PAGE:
Eat well. Exercise. Get enough omega-3s. Chances are, you’ve heard tips on making heart-healthy choices before. But how do your good decisions affect heart function? Read on to discover how common advice has an extraordinary impact on heart health.
I’m Dr. Louis Ignarro, a research pharmacologist and Nobel Laureate* in medicine for my research into Nitric Oxide, an important molecule Susan Bowerman described in detail in a recent article about heart health. I’ve spent the last decade focusing on educating others about the impact of nutrition and lifestyle on the heart, and you know what I’ve found? Many people don’t understand how their good decisions affect heart health and overall bodily wellness. And for good decisions to have staying power, it’s important to understand the impact they’re having.
When you lose weight, you can see the difference. But the results of a healthier heart are more difficult to measure. Let’s take a look at five healthy choices and how they impact your heart.
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Heart health expert Louis Ignarro, PhD has a tremendous amount of practical advice about how each of us can look after our hearts, so we’ve invited him to share some of his knowledge with us over the next few weeks. If you have any questions then let us know in the comments section below and we’ll make sure to pass them on.
Hi Louis, thanks for joining us today. It’s a pleasure and an honor to welcome you to our Herbalife offices. We all know you as an eminent heart health expert but can you tell us a little about your background?
Louis Ignarro: Of course. I grew up in Long Beach, NY and was always active. I enjoyed swimming in the ocean and one-on-one stickball but I always had an interest in understanding how things worked and delighted in constructing and deconstructing things – if I could get them to work again then even better!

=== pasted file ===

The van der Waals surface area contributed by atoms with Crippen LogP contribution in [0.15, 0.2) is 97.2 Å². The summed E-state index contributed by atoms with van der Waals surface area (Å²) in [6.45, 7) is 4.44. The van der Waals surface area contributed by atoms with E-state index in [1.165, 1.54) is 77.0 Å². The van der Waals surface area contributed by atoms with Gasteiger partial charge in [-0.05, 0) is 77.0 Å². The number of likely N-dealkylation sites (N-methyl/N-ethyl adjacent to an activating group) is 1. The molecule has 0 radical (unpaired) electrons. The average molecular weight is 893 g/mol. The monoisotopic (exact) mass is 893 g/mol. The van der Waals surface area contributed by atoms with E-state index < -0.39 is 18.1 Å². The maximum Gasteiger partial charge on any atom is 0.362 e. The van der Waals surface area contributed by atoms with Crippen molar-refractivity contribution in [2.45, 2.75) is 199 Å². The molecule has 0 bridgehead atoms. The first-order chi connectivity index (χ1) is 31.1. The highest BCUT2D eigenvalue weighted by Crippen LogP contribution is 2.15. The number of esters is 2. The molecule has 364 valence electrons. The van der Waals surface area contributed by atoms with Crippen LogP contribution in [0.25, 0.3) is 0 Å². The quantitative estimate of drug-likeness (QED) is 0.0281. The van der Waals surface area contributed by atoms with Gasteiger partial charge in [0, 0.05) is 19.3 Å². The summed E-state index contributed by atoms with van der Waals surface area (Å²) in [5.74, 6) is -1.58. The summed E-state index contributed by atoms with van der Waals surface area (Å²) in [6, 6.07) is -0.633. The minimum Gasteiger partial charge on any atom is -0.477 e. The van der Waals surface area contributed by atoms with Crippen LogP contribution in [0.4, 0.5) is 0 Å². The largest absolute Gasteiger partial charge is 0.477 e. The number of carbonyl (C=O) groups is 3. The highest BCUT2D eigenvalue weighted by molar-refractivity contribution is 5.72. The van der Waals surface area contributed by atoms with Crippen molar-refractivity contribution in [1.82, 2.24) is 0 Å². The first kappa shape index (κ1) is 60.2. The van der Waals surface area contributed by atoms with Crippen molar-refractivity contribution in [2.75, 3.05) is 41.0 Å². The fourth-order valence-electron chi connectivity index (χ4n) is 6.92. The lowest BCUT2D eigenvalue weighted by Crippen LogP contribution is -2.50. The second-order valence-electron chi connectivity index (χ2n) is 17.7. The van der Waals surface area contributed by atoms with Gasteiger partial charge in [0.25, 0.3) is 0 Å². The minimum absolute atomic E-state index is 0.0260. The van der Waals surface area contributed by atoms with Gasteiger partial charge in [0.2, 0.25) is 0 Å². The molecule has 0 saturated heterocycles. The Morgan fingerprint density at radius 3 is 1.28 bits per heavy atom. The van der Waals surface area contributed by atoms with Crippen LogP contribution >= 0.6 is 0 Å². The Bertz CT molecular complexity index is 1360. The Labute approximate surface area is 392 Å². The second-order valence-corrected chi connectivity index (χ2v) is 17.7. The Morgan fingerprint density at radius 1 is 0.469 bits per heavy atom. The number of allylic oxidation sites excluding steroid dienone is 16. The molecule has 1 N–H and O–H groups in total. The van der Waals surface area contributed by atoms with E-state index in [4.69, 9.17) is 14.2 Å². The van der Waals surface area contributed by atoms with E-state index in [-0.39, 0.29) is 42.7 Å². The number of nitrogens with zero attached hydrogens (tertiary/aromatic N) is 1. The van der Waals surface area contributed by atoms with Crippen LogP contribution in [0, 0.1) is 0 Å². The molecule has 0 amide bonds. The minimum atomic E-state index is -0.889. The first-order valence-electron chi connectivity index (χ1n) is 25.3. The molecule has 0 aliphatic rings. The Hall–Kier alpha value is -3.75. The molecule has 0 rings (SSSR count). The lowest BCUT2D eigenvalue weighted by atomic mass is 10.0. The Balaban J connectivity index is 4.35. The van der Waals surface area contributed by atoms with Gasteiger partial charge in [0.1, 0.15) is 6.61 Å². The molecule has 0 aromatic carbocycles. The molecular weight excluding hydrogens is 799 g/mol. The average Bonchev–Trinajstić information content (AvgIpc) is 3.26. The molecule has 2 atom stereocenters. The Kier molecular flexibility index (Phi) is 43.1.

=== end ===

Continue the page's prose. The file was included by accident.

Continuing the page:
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Samantha and I are in privileged company this week – we’re looking forward to a guest post from Louis Ignarro Ph.D, Nobel Laureate*, consultant to Herbalife and member of the Herbalife Nutrition Institute Nutrition Advisory Board, in which he’ll describe the impact of a healthy, active lifestyle on heart health. A healthy diet is, as Dr. Ignarro says, “as good for your heart as it is for your taste buds.”
I couldn’t have said it better. But what I often run into with my patients is that it’s one thing to know what to eat – and why (okay, that’s two things…) – but they often get hung up figuring out how to incorporate more healthy foods into their diet. So let’s take a good look at the key “whats”, “whys” and – more importantly – the “how tos” of a heart healthy diet.
Happy Valentine’s day! I know many people are thinking about their romantic heart today but did you also know it’s Heart Health month?
The story around diet and heart health has been around long enough that you probably know the drill pretty well. Watch your weight, keep your total fats and saturated fats down, and don’t be too heavy-handed with the salt shaker. Sprinkle in some soluble fiber – from foods like beans and oatmeal – and you’ve got a pretty good dietary strategy.
All good advice, to be sure. After all, a high-fat diet can put weight on you, saturated fats can bump up your blood cholesterol levels, and too much salt can drive up blood pressure – all of which can increase your risk for heart disease. But there are a couple of other pieces to the heart health puzzle that are getting more attention these days – a fatty acid “balancing act”, and a little molecule called nitric oxide.
Most people don’t need an excuse to party, but in case you need an official reason to celebrate, February doesn’t disappoint. Sure, there’s the Super Bowl and Valentine’s Day, but we’ve also got Groundhog Day and President’s Day, and – in case you didn’t mark your calendars – February is also National Heart Health Month. You probably don’t want to celebrate this holiday with pizza and buffalo wings – so instead, why not show everyone that you’ve got a heart of gold by preparing a delicious heart-healthy meal?
First – make a toast to your good health with a glass of champagne. Not only is champagne festive, but a glass of bubbly is heart-healthy, too. Like wine, champagne is rich in polyphenols – naturally-occurring compounds found in grapes that help to increase blood flow and decrease blood pressure.
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The story around diet and heart health has been around long enough that most people know the drill pretty well. Watch your weight, keep your total fats and saturated fats down, and don’t be too heavy-handed with the salt shaker. Add some soluble fiber from foods like oatmeal and some healthy fish oil into the mix, and you’ve got a pretty good dietary strategy.
All good advice, to be sure. After all, a high fat diet can put weight on you, saturated fats can elevate blood cholesterol levels, and excess salt can drive up blood pressure – all of which can increase your risk for heart disease. But there’s another piece to the heart health puzzle that’s getting more attention these days – a little molecule called nitric oxide.
Read more »